Denote by $G(n,k)$ the real Grassmannian, the set of $k$-dimensional subspaces of $\mathbb{R}^n$. It is a topological space, even metrizable (see A metric for Grassmannians), and so it is a measurable space with the Borel $\sigma$-algebra.

Here are two ways to furnish a probability measure on $G(n,k)$:

1) Pass the Haar probability measure on $O(n)$ to $G(n,k)$ via its natural action on $G(n,k)$ (see Measure on real Grassmannians),

2) Let $R = \mathbb{R}^{n-k} \times \{0\}^k$ be the subspace consisting of vectors ending in $k$ zeros (in the standard basis), and let $G^*(n,k) = \{V \in G(n,k) \mid V \cap R = \{0\} \}$. Consider the (standard?) coordinate chart whereby a real $(n-k) \times k$ matrix $M$ is associated with the element of $G^*(n,k)$ spanned by the columns of the matrix $\left(\begin{array}{c} M \\ \hline \text{Id}_{k \times k} \end{array}\right)$. Finally, pass your favorite probability measure on $\mathbb{R}^{(n-k)k}$ which is equivalent to the Lebesgue measure (say, the Gaussian measure) to $G^*(n,k)$ via this chart, and extend it to $G(n,k)$ by declaring that $G(n,k) \setminus G^*(n,k)$ has zero measure.

I believe these two measures on $G(n,k)$ are equivalent (in the usual sense that they share the same null sets), but I don't know how to show it. Any ideas would be much appreciated.


Yes, they are. The point is that any smooth manifold carries a natural smooth measure class (as transition maps obviously preserve the Lebesgue measure class on coordinate charts), which, in particular, contains the volume measure of any Riemannian metric.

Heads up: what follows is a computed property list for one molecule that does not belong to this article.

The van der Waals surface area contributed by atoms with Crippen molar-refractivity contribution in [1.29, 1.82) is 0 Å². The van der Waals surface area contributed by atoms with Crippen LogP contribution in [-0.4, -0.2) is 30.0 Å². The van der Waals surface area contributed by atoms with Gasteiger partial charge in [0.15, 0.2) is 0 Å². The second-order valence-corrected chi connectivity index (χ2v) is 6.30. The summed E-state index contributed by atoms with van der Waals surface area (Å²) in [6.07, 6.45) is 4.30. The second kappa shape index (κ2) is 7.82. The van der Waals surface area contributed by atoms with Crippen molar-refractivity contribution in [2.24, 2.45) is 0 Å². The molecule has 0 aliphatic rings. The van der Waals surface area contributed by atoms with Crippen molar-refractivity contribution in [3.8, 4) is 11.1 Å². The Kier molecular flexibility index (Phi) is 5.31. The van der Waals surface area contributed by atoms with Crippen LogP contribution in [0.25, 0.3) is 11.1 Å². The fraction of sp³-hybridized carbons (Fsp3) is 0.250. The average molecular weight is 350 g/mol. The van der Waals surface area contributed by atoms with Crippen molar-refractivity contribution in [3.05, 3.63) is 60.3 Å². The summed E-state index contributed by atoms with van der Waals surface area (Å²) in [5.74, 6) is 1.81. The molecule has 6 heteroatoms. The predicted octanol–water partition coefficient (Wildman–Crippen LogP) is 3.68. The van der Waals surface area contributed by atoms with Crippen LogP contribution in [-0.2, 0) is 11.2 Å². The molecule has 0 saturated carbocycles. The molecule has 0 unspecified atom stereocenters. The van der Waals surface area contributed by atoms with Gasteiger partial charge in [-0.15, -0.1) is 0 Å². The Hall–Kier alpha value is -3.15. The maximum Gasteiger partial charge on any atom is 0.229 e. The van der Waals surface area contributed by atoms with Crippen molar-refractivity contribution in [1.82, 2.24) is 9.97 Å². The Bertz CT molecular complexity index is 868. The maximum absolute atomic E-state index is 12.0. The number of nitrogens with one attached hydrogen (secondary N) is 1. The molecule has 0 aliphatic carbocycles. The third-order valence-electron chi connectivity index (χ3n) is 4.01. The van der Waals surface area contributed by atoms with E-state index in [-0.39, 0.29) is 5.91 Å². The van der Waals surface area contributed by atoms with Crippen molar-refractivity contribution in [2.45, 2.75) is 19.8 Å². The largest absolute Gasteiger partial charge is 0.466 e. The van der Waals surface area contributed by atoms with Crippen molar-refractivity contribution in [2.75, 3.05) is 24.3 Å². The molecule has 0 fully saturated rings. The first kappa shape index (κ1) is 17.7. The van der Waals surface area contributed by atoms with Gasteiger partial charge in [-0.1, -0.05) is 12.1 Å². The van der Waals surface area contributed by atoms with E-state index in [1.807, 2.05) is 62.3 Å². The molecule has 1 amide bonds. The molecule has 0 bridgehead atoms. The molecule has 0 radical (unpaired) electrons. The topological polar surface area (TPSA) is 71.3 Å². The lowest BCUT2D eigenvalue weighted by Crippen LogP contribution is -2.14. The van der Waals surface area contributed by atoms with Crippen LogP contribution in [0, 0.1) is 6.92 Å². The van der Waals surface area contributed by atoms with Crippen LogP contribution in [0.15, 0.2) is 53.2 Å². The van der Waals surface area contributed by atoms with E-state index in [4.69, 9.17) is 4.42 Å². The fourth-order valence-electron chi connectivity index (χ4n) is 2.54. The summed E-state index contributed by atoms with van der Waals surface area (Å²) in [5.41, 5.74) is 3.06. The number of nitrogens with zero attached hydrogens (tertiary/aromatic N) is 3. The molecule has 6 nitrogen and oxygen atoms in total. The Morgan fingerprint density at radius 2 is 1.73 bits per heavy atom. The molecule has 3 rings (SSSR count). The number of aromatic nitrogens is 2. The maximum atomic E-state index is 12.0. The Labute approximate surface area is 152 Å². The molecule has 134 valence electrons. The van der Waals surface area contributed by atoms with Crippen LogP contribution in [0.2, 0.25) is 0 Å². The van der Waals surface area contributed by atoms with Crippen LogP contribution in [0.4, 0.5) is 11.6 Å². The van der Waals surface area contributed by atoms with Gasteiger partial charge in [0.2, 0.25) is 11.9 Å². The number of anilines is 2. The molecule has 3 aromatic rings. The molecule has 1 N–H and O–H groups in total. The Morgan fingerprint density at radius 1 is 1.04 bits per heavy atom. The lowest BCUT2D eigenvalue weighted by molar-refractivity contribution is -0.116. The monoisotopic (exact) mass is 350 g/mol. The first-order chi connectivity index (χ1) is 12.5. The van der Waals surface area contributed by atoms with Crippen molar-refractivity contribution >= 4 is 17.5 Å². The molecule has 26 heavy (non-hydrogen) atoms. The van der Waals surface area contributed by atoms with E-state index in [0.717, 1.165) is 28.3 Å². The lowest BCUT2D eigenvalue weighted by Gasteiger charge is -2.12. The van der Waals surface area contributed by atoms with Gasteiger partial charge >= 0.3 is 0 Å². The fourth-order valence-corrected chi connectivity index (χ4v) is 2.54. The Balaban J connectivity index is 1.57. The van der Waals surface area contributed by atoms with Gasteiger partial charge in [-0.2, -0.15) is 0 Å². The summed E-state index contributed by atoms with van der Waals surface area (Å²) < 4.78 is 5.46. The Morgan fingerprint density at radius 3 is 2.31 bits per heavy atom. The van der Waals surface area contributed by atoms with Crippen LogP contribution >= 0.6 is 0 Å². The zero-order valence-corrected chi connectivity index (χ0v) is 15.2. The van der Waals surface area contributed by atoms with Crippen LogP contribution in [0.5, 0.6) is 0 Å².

Now, both measures you are talking about belong to the smooth measure class. For the first one it follows, for instance, from the fact that it is proportional to the Riemannian volume of any rotation invariant metric on the Grassmannian. The second measure belongs to the smooth class by its construction.

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  • $\begingroup$ Thanks R W; can you provide a reference? $\endgroup$ – Dan Glasscock Feb 26 '14 at 14:08
  • $\begingroup$ References to what? - I think my explanation is pretty much self-contained $\endgroup$ – R W Feb 27 '14 at 13:29
  • $\begingroup$ Your explanation is self-contained, but I'd like more details. Do you know of a good source (book, notes, etc...) for information on the smooth measure class of a smooth manifold? $\endgroup$ – Dan Glasscock Feb 27 '14 at 16:34
  • $\begingroup$ I don't think there is anything specific as the notion is pretty straightforward. In principle this should be just a comment after the definition of a smooth manifold, but since geometers are not usually interested in measures, they rarely make this comment. $\endgroup$ – R W Feb 28 '14 at 17:13

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